Week 09 - Pravin Shetty > Resume

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Transcript Week 09 - Pravin Shetty > Resume

E-Commerce and the Internet
The evolution of Business Systems included a reference to
the World Wide Web and the Internet
And, in particular, Electronic Commerce
In this lecture, we will be looking at some aspects of Web
development and design
Wednesday 5th May. Last day for lodging disputed ‘HECS
liability notice’, ‘PEL notice’ or ‘BOTPLS Notice’ for
Semester 1.
E-Commerce and the Internet
Computing and Communications are the driving forces
behind the extraordinary capabilities offered by the Internet,
and these techniques are being rapidly developed for
– intrastate
– interstate
– national
– international
developments and applications in commerce.
This lecture we will look at some of the aspects of this topic.
The World Wide Web and the Internet
A bit of history:
The Internet started as an experiment. It was based on a
requirement of a ‘no fail’ message collection and transmitting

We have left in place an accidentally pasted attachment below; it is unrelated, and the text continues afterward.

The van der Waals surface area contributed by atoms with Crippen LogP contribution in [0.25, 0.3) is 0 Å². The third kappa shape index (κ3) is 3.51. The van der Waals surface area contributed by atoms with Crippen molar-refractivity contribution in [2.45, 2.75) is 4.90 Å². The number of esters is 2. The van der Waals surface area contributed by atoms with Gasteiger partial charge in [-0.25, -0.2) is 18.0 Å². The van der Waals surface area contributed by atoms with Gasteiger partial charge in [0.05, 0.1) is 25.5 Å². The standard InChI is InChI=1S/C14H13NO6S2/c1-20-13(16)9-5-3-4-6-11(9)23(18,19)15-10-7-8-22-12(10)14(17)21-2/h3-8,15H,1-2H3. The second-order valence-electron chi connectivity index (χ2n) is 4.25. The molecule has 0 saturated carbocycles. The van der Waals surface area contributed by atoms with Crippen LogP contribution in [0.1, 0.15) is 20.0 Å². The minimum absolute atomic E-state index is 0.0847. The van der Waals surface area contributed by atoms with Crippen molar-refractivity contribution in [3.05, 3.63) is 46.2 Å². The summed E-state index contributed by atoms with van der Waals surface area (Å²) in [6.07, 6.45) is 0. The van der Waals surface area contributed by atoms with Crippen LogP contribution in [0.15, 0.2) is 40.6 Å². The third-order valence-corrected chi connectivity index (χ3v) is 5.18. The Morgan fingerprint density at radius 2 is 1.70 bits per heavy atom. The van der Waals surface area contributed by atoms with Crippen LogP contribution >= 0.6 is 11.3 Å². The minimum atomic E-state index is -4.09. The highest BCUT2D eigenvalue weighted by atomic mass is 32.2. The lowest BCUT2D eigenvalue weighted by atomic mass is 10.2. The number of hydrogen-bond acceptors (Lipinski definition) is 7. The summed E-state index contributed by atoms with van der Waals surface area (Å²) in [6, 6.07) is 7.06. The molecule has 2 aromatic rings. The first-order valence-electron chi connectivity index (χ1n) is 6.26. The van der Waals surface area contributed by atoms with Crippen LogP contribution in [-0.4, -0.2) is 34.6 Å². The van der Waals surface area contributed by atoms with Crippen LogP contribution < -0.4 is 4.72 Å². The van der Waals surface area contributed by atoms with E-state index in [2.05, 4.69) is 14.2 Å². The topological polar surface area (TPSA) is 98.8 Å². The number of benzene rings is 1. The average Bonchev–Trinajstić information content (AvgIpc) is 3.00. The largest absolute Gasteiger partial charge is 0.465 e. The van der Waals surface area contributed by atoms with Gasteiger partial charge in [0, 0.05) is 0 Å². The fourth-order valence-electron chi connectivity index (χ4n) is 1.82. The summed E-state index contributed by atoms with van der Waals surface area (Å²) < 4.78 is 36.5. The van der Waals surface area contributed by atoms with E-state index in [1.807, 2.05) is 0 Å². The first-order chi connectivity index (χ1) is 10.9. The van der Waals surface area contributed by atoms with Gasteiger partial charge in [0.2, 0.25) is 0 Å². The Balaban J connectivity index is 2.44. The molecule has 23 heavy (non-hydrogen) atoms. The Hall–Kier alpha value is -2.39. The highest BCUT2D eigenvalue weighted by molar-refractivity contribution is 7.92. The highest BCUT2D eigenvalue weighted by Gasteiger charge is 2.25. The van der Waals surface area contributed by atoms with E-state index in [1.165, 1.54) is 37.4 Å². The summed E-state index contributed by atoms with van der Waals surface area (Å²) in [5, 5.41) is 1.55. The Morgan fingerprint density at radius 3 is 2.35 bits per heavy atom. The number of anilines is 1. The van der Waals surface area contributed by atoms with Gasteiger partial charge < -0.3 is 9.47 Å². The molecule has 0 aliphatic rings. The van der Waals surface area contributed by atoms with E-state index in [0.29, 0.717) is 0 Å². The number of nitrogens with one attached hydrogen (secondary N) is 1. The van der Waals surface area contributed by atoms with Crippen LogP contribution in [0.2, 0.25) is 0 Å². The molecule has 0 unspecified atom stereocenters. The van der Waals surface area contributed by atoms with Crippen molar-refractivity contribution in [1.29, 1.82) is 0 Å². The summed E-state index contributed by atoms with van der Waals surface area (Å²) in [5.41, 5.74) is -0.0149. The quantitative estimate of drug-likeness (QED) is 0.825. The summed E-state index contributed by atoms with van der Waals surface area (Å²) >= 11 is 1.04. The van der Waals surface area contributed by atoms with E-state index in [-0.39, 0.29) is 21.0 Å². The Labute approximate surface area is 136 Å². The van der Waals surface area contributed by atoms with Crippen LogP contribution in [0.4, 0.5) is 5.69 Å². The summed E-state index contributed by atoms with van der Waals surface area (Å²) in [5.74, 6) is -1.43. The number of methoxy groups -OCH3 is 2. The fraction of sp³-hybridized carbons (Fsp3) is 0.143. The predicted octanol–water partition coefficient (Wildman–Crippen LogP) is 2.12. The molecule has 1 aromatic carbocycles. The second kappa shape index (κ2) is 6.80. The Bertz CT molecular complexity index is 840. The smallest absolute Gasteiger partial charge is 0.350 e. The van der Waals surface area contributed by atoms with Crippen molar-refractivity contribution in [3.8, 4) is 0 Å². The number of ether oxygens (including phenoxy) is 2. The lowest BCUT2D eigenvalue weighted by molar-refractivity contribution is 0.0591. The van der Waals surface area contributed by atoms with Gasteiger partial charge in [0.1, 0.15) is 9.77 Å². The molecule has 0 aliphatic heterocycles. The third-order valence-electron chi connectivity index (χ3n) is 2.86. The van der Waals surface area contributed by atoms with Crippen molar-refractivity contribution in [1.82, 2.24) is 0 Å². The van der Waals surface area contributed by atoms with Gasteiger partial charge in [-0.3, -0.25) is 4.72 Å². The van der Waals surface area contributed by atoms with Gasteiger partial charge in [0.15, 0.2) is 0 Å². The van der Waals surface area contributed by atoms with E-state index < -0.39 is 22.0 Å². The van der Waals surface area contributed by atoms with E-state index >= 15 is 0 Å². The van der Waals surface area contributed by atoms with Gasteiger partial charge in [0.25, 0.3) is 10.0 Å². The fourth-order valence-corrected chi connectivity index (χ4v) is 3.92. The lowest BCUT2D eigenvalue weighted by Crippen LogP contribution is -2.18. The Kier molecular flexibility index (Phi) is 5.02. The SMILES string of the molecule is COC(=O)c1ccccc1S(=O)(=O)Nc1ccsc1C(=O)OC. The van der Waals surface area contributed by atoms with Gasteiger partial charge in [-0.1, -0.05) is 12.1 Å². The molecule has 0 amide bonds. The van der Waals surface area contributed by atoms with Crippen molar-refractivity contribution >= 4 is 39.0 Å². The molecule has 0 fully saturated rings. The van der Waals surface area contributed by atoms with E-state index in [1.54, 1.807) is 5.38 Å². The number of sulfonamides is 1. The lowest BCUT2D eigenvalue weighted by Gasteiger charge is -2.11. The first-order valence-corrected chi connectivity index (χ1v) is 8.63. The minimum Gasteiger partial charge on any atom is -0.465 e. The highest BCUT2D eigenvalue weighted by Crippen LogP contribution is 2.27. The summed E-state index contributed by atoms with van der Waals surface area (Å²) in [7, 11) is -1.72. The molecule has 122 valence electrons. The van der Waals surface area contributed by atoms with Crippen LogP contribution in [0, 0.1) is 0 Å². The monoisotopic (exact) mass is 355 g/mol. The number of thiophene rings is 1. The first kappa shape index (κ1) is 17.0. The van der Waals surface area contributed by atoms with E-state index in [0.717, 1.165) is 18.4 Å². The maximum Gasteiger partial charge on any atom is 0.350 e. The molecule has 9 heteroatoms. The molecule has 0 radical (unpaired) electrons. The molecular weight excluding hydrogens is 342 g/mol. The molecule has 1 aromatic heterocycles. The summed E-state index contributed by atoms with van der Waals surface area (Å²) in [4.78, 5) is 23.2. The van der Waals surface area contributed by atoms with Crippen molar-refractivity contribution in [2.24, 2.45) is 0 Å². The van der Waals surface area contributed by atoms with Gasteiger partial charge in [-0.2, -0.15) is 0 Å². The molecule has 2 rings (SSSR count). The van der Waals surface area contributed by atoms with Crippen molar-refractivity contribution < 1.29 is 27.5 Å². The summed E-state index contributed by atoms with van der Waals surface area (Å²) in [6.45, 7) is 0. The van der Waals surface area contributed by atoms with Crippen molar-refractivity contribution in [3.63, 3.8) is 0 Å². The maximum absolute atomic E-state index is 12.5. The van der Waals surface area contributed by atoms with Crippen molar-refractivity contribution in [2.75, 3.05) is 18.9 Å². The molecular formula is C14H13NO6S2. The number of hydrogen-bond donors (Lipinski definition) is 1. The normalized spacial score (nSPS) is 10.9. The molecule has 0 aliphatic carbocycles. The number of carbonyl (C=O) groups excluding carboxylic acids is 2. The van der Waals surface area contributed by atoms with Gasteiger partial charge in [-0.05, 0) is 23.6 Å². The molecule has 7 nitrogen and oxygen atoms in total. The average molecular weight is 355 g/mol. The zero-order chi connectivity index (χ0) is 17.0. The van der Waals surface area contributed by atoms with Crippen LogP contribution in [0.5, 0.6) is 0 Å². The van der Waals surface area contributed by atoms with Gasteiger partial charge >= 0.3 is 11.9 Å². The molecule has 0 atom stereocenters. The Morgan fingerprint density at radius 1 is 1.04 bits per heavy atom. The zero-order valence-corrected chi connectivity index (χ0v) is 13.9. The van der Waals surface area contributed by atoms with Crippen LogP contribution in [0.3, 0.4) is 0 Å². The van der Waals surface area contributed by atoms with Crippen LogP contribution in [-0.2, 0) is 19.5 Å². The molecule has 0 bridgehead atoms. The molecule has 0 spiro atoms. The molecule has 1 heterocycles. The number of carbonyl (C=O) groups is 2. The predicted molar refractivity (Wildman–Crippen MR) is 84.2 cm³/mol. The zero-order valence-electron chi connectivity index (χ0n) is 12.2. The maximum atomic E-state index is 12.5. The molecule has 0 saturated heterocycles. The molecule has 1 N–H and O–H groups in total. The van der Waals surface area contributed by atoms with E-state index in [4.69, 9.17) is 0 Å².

facility. (1969).
The reason was that the United States Department of Defence
was concerned that the ability to send and receive must be
available at all times.
One of the main objectives was to create a system which could
provide alternative pathing of messages, even if part of the
network was disabled.
The Advanced Research Projects Agency sponsored this
development - AARPANET
The Internet
Academics developed message switching systems and
protocols (standards and rules) and also message-packeting
systems (better resource usage).
Standard routing information features were also established.
However, wider use led to an (unintended) increase in
message traffic - bulletin boards and discussions groups